In alignment with the State of Ohio’s technology priority areas, the TeCK Fund focuses on a pipeline of technologies in medical diagnostics, healthcare solutions and best practices, liquid crystals and material science, cybersecurity and mobile authentication, exercise physiology, biology, environmental design, and chemistry.

“CSU and Kent State have unique research portfolios that provide significant opportunities for commercialization in a host of fields that are growth areas for the economy,” adds Jack Kraszewski, director of the Technology Transfer Office at CSU.

Learn how an inter-university collaboration fuels faculty entrepreneurs

Due diligence is conducted by CSU and KSU staff and a team of external mentors drawn from the networks of each university. Both universities have also used this as an educational opportunity for entrepreneurial-minded business students. On a project-by-project basis, additional due diligence support includes mentors from JumpStart, a Cleveland-based venture development organization, as well as specific technical experts, or other resources as needed. In addition, a combined team brings more experience and a broader set of perspectives to bear, as well as more eyes to provide oversight to keep projects on track and provide extra assistance when required.

Early successes

Since the TeCK Fund launched, both campuses have experienced an uptick in interest from faculty who want to see their discoveries move to the marketplace, or who simply want to utilize entrepreneurial tools to inform how they conduct research. Both institutions are seeing immediate results. Dr. Moo-Yeal Lee, an associate professor of chemical and biomedical engineering at CSU, received funding to help commercialize his technology Miniaturized 3D Bioprinting of Human Cells on a Chip for Disease Modeling. Since then, Dr. Lee’s startup company, Bioprinting Laboratories, Inc. of Pepper Pike, OH, has received an additional $150,000 for the next phase of development and commercialization of his tissue culture-based testing technology.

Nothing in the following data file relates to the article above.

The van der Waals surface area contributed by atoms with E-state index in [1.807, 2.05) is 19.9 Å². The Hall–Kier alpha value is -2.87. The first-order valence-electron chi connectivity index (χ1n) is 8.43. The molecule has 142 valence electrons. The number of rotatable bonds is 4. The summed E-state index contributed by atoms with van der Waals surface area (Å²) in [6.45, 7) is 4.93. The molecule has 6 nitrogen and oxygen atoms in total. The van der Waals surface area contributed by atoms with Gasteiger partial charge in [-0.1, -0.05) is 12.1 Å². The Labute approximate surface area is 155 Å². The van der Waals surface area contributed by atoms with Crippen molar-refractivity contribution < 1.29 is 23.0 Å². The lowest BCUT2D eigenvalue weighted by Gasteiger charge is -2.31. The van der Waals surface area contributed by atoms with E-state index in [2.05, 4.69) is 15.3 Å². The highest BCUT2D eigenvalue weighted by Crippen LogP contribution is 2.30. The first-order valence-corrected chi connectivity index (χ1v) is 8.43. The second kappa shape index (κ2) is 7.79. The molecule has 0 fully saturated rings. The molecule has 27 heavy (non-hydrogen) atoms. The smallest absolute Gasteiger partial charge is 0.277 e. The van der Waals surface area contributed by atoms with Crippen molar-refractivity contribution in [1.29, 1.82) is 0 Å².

At Kent State, Dr. Torsten Hegmann and Dr. Elda Hegmann received a TeCK Fund grant through their startup company, Torel, LLC, to make and test liquid crystal-nanoparticle sensors to detect toxic gases and vapors. The TeCK support led to a $330,000 GOALI (Grant Opportunities for Academic Liaison with Industry) award from the National Science Foundation to further their research with Merck Materials of Darmstadt, Germany. Merck Materials is the supplier of the liquid crystal materials used for the sensors, and the grant will help develop additional uses for the technology.

Steve Roberts, KSU’s Director of Technology Commercialization and Research Finance, sees a bright future. “The TeCK Fund presents both an opportunity to generate more university-based startups and to give them the assistance they need to address real market needs, and in turn have a realistic chance to survive and thrive as businesses.”

About the Author:

Jerzy Sawicki, Ph.D., P.E. is Vice President for Research and Bently and Muszynska Endowed Chair and Professor of Mechanical Engineering at Cleveland State University.

Paul DiCorleto, Ph.D. is Vice President for Research and Professor of Biological Sciences at Kent State University.